Book review for "We Want To Believe: Faith and Gospel in The X-Files"
In 2008, a die was cast when Chris Carter publicly admitted that The X-Files was about the search for God. While the comment might have seemed a revelation for some Philes, in hindsight it shouldn’t have been, when you consider that a running theme throughout the series was a general exploration on spirituality and faith. A meditation on the meaning of faith itself. It is hard to access how the Christian / Catholic / Hebrew community views The X-Files. If it is seen as a proponent of the necessity for spirituality. For the most part, to the shows credit, it never seemed to reveal a preference for a certain denomination of faith, nor did it fall into the trappings of prophesy or feeding into the cultural warrior contingent. It also didn’t argue that one had to choose between science or religion. It maintained impartiality in the understanding that both fields were seeking the same objectives, finding truth, but coming at them from different ends. That one could strike a balance between science and religion.
There have been arguments that a lack of spiritual faith leads to a kind of emotional and intellectual bankruptcy. Still, one can’t fault the sentiments of agnostics and atheists when you consider how religious texts have been inverted and perverted to reflect the personal view of the prophesier over a religious text’s actual meaning. Many people might have the impression that many Philes share a agnostic or atheist perspective. Most religious texts aren’t intended to offer up easy answers, beyond the universal truth of the Golden Rule: Do unto others as you would have them to do unto you. Or the Buddhist sentiment on Karma, or the basic law of physics that for every action there’s an equal and opposite reaction. In the case of the scriptures, the Bible is said to offer universal moral guideposts and examples with how one could strengthen one’s faith.
Books have been written about the Science of The X-Files (Anne Simon), and the Philosophy of The X-Files (Dean Kowalski), but a full rendering on the spiritual aspects of The X-Files had not been explored until recently, which is rather stunning to consider.
One could draw a parallel to the initial reaction to the Harry Potter books in the late 90s by the evangelical movement that had dismissed the books as promoters of witchcraft, with few hardly noticing that R.K. Rowling was following in the tradition of such Inkling writers as J.R.R. Tolkien and C.S. Lewis, an assumption that wasn’t contested until scholar John Granger bravely and correctly pointed that out, in what have should have been self-evident.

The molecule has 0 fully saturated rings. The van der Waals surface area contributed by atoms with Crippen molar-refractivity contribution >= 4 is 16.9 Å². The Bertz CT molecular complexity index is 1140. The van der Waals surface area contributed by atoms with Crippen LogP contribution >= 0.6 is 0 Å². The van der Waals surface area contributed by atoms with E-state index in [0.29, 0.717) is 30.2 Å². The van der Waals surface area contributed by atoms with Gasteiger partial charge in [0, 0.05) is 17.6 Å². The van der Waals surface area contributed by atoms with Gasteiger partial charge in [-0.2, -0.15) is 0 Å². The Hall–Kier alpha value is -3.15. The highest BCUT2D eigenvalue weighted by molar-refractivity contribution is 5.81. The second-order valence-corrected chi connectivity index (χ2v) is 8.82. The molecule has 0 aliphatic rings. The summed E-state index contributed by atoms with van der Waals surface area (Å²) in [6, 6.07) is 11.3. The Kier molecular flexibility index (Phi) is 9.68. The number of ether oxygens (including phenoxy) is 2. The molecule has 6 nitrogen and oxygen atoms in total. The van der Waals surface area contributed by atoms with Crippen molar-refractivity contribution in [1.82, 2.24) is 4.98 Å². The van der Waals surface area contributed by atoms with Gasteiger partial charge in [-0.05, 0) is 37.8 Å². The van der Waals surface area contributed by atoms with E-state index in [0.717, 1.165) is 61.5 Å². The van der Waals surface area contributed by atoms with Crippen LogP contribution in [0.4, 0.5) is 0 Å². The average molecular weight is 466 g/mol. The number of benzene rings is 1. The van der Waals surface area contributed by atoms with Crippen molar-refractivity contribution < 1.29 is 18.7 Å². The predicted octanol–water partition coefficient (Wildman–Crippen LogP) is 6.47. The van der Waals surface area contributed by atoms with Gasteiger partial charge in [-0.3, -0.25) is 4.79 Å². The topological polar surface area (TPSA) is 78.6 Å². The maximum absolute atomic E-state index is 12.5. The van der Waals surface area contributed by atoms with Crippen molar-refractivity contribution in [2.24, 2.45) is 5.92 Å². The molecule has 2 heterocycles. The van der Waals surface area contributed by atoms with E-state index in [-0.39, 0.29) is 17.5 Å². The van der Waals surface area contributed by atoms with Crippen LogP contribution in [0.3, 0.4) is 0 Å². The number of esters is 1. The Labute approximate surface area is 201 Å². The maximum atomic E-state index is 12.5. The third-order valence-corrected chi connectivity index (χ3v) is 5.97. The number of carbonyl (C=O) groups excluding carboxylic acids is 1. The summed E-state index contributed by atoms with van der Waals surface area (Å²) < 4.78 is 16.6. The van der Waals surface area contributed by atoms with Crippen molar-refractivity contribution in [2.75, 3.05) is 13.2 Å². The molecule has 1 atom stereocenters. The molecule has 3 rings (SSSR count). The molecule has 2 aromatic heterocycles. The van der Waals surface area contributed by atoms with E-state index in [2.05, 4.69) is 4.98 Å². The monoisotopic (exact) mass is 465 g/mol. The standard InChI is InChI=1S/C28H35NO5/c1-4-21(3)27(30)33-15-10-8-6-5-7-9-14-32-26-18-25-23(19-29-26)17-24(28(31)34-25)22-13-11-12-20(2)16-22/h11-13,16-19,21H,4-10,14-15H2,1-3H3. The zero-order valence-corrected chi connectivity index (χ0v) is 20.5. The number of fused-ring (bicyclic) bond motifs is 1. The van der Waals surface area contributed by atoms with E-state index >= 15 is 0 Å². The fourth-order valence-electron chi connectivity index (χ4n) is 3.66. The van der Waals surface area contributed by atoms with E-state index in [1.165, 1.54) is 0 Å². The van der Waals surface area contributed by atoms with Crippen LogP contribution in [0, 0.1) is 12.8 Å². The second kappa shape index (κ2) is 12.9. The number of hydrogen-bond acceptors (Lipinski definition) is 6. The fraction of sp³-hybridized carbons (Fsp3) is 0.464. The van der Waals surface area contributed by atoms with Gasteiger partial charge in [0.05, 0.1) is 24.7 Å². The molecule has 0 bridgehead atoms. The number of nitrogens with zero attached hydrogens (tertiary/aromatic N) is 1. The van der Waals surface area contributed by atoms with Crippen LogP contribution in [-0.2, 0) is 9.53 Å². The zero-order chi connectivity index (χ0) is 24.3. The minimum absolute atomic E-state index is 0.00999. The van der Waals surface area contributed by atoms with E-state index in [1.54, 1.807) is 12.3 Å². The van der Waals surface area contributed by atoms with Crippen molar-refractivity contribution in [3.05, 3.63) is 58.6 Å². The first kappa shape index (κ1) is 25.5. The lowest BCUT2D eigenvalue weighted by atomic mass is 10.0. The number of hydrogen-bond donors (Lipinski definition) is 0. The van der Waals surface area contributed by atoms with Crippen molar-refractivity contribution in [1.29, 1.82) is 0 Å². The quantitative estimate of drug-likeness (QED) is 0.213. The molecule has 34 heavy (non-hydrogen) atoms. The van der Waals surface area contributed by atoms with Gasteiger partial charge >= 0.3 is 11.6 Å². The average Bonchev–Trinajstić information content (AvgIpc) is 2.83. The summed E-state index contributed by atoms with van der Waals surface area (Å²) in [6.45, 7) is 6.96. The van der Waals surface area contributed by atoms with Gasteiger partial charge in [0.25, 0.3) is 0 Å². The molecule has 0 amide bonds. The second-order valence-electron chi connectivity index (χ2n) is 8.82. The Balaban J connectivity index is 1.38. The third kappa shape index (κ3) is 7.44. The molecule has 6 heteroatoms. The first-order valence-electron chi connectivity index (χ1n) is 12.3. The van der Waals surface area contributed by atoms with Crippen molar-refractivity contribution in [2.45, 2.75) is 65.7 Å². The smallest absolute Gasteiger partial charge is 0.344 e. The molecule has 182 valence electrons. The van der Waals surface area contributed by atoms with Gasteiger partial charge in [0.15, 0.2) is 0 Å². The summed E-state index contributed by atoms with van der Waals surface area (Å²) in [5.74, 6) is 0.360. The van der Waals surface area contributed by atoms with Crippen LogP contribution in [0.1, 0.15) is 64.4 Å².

Scholar and author Amy Donaldson has just tackled the very subject of religion with her first book, "We Want To Believe: Faith and Gospel in The X-Files", published by Cascade books. It is a book that should satisfy those who have held a curiosity about the religious aspects of the series, and the origins of material cited in various episodes. In fairness, for those Philes who were expecting an across-the-board overview of all of the religions cited in the series, they may be disappointed to some degree. Still, the scholarship of the book should make it engrossing for all interested parties.
The entire thesis of the book is spelled out within the introduction, and it is made fairly clear that the focus will be on Christian and Hebrew writings. The issue becomes, does she build a compelling case with her arguments, and is she able to effectively expand on this thesis? I would have to qualify that answer as a ‘yes’. After the major points are spelled out in the introduction, they are expanded in the following chapters: I Want to Believe - Faith: The Evidence if Things Not Seen - Hope: "I Can’t Give Up" – Love: "My Constant, My Touchstone" – The Truth Is Out There – The Way of the Cross: Temptation, Death, and Resurrection. Amy is an excellent writer and there’s a real academic flare to the work that remains fairly accessible. There’s an in-depth appendix of episodes cited with basic production information, as well three indices related to episodes, scripture, and subject.
My only real criticism, and personal disappointment with the book was the absence of any real analysis of Buddhism or Native American shamanism, spiritual venues which were indeed addressed within the context of The X-Files. Then again, the objective of the focus on the memes explored might be to target the Christian publishing market; it’s inconclusive to speculate if that is the case either way.
Amy’s in-depth understanding of the series already places her book ahead of other publications that deal with the spiritual themes of The X-Files. Recommended.
Please check out the Lexicon's exclusive interview with Amy Donaldson, as well as details on an exclusive 30% discount on the book via the Lexicon.
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